Ethics and Values in Psychotherapy examines the ways in which the ethical convictions of both therapist and client contribute to the practical process of psychotherapy. Practitioners are increasingly focusing on the issue of their extensive--and often problematic--ethical influence on clients as they attempt to agree on guidelines and standards for professional practice. Alan C. Tjeltveit argues that any discussion of ethical practice in psychotherapy must be carried out in connection with traditional ethical theories. The author draws on (...)
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  16.  18
    Ancient Psychotherapy.Christopher Gill - 1985 - Journal of the History of Ideas 46 (3):307.
  17.  19
    Psychotherapy and Moral Discourse.Philip Cushman - 1993 - Journal of Theoretical and Philosophical Psychology 13 (2):103-113.
    Argues that psychotherapy's claim to be a universal scientific practice that objectively treats ahistorical illnesses is untenable. PT is a cultural product, so it both reflects and reproduces its cultural context. Because cultural context is in part composed of moral traditions embedded in political structures, PT is unavoidably a moral practice with political consequences. Implicit moralities in current practices are discussed. Philosophical hermeneutics in PT practice are offered as an alternative. In a discussion of intersecting traditions, it is suggested (...)
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  18.  3
    Psychotherapy Is Chaotic—(Not Only) in a Computational World.Günter K. Schiepek, Kathrin Viol, Wolfgang Aichhorn, Marc-Thorsten Hütt, Katharina Sungler, David Pincus & Helmut J. Schöller - 2017 - Frontiers in Psychology 8.
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  19.  40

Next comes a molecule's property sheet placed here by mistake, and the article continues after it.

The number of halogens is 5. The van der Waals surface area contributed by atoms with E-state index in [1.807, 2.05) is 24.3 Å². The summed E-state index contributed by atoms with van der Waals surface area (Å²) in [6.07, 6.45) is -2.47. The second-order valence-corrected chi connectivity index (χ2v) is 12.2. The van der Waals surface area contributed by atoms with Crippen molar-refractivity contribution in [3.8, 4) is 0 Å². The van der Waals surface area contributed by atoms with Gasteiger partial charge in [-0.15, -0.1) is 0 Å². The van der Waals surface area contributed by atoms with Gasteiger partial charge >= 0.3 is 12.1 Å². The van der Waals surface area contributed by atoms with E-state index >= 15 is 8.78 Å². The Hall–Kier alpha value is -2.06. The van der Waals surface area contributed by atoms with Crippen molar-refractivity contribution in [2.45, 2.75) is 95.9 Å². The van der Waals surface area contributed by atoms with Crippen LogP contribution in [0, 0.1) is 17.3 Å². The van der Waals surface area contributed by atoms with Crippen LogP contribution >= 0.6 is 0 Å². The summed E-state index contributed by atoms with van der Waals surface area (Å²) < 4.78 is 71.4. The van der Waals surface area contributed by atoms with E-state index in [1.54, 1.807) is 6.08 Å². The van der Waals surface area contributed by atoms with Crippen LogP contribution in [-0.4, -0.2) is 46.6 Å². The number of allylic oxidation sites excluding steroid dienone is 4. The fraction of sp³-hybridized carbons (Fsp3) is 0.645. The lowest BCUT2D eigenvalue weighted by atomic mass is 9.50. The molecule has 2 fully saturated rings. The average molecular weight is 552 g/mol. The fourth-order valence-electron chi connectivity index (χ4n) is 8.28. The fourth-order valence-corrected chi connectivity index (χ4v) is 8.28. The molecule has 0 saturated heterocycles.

Psychotherapy’: The Invention of a Word.Sonu Shamdasani - 2005 - History of the Human Sciences 18 (1):1-22.
    This paper traces the manner in which the word ‘psychotherapy’ was invented and how it became taken up and disseminated in the English-, French- and German-speaking medical worlds at the end of the 19th century. It explores how it was used as an appellation for a variety of practices, and then increasingly became perceived as a distinct entity in its own right. Finally it shows how the fate of the word ‘psychotherapy’ enables Freud’s invention of ‘psychoanalysis’ to be (...)
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  20.  10
    Psychotherapy East and West.E. H. S. & Alan W. Watts - 1962 - Journal of the American Oriental Society 82 (4):617.
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  21.  4
    Videoconferencing Psychotherapy for Panic Disorder and Agoraphobia: Outcome and Treatment Processes From a Non-Randomized Non-Inferiority Trial.Stéphane Bouchard, Micheline Allard, Geneviève Robillard, Stéphanie Dumoulin, Tanya Guitard, Claudie Loranger, Isabelle Green-Demers, André Marchand, Patrice Renaud, Louis-Georges Cournoyer & Giulia Corno - 2020 - Frontiers in Psychology 11.